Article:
IT was a fitting send-off for a hero.
War veterans and serving Royal Marines stood to attention as the coffin of Bill Lester – draped in the Union Flag – arrived at Havant Crematorium.
Every member of the 100 or so congregation knew Mr Lester had achieved something remarkable in his life – a brave act that earned him the acclaimed Military Medal.
Mr Lester, who died last month at the age of 84, will forever be remembered as a hero in military history for his efforts at the Limbang Raid on December 12, 1962.
While serving for Lima Company, 42 Commando, Mr Lester and his comrades were tasked with freeing hostages that were taken by rebels and threatened with death in the town of Limbang in Borneo.
Local barges were used to get to shore as the marines came under heavy fire.
Mr Lester’s step son-in-law, Lieutenant Commander Neil Hall, who delivered the eulogy, said: ‘With his Troop Commander wounded Bill did not hesitate in taking command and with bayonets fixed led his No 4 Section ashore and in fierce close combat cleared the rebel stronghold – thus allowing the rest of the company to achieve their objectives and safely rescue the hostages.
‘This action has subsequently gone down in history as the epitome of a small unit amphibious assault.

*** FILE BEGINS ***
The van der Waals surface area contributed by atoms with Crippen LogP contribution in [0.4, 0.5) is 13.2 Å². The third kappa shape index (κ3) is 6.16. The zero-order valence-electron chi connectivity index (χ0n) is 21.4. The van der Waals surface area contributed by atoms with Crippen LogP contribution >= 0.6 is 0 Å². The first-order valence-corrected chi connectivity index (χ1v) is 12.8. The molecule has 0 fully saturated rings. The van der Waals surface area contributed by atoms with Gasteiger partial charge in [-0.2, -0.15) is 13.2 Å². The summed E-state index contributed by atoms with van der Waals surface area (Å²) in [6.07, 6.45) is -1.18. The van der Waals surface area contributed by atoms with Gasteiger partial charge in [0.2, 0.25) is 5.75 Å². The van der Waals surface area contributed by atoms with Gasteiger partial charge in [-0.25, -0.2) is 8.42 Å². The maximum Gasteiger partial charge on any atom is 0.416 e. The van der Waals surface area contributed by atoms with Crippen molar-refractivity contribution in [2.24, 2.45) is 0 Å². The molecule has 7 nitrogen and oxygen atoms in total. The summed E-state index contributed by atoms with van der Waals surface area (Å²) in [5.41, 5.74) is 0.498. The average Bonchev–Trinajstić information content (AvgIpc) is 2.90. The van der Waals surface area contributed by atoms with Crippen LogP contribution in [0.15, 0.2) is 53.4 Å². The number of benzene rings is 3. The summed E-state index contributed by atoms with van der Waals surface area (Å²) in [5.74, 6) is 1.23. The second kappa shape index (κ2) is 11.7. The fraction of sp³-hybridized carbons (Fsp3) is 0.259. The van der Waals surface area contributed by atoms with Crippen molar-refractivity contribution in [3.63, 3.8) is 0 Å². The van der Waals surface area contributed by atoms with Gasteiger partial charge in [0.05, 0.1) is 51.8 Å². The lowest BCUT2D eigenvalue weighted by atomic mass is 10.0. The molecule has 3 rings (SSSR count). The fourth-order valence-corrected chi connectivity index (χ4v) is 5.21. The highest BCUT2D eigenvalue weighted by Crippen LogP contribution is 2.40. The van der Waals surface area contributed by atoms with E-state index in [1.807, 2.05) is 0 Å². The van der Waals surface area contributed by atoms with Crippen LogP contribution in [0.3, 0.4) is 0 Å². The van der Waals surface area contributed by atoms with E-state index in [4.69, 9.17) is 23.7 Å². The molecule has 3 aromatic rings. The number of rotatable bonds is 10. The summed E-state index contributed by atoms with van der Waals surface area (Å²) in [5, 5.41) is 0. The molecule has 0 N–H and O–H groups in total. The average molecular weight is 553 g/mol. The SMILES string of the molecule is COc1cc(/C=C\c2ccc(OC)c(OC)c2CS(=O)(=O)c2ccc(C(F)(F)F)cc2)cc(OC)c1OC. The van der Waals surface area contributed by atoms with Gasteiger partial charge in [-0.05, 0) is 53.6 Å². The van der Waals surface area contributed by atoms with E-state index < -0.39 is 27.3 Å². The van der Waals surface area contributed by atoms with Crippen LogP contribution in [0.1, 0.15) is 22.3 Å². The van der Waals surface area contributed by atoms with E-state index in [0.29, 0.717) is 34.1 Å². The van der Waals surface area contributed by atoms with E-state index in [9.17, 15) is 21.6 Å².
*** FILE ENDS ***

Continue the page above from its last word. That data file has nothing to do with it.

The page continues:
‘It earned Lima Company the title Limbang Company and Bill was forever after known as “The Limbang Legend”.’
Thirty three Royal Marines from Bickleigh Barracks, near Plymouth, attended the funeral to pay their respects and six of them carried in the coffin.
The service heard Mr Lester, of Warren Avenue, Milton, (pictured), was always modest about his achievements.
He attained the rank of Sergeant and retired from service in 1969. He went on to help raise a large family with his wife Jean, who died in 1996. He later became the partner of Eileen.
His daughter, Melanie Lester, from Horndean, fought back tears as she read a poem.
She said: ‘People come and people go, but after all, he was my dad, my hero.’
The committal included The Last Post and Reveille played by the Royal Marine Bugler.
Major Mark Elliott, from Lima Company 42 Commando, told The News it was their honour to attend the funeral.
‘It’s the adage, once a marine, always a marine,’ he said.